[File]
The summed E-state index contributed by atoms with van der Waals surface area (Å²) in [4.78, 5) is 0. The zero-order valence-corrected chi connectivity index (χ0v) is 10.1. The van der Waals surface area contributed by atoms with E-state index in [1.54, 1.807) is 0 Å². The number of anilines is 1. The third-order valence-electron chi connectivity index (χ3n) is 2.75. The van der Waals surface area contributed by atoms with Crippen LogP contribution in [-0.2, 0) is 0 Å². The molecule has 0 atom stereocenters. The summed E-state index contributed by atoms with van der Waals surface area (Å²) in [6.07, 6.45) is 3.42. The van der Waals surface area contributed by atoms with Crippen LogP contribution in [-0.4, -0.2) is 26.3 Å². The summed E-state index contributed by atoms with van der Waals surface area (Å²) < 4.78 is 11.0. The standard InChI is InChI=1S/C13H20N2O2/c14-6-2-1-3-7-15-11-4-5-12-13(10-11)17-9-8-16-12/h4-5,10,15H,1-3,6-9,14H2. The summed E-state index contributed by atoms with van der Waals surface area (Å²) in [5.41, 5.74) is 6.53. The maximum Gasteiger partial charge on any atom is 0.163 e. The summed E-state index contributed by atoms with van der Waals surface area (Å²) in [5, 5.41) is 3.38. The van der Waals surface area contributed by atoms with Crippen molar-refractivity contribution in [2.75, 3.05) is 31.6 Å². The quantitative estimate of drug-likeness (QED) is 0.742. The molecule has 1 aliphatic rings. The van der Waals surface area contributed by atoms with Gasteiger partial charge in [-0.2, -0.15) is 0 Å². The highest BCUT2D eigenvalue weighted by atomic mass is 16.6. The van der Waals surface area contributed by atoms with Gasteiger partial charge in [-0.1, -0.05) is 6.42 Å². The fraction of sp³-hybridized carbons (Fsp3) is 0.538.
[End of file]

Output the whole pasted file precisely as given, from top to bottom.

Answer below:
The summed E-state index contributed by atoms with van der Waals surface area (Å²) in [4.78, 5) is 0. The zero-order valence-corrected chi connectivity index (χ0v) is 10.1. The van der Waals surface area contributed by atoms with E-state index in [1.54, 1.807) is 0 Å². The number of anilines is 1. The third-order valence-electron chi connectivity index (χ3n) is 2.75. The van der Waals surface area contributed by atoms with Crippen LogP contribution in [-0.2, 0) is 0 Å². The molecule has 0 atom stereocenters. The summed E-state index contributed by atoms with van der Waals surface area (Å²) in [6.07, 6.45) is 3.42. The van der Waals surface area contributed by atoms with Crippen LogP contribution in [-0.4, -0.2) is 26.3 Å². The summed E-state index contributed by atoms with van der Waals surface area (Å²) < 4.78 is 11.0. The standard InChI is InChI=1S/C13H20N2O2/c14-6-2-1-3-7-15-11-4-5-12-13(10-11)17-9-8-16-12/h4-5,10,15H,1-3,6-9,14H2. The summed E-state index contributed by atoms with van der Waals surface area (Å²) in [5.41, 5.74) is 6.53. The maximum Gasteiger partial charge on any atom is 0.163 e. The summed E-state index contributed by atoms with van der Waals surface area (Å²) in [5, 5.41) is 3.38. The van der Waals surface area contributed by atoms with Crippen molar-refractivity contribution in [2.75, 3.05) is 31.6 Å². The quantitative estimate of drug-likeness (QED) is 0.742. The molecule has 1 aliphatic rings. The van der Waals surface area contributed by atoms with Gasteiger partial charge in [-0.2, -0.15) is 0 Å². The highest BCUT2D eigenvalue weighted by atomic mass is 16.6. The van der Waals surface area contributed by atoms with Gasteiger partial charge in [-0.1, -0.05) is 6.42 Å². The fraction of sp³-hybridized carbons (Fsp3) is 0.538.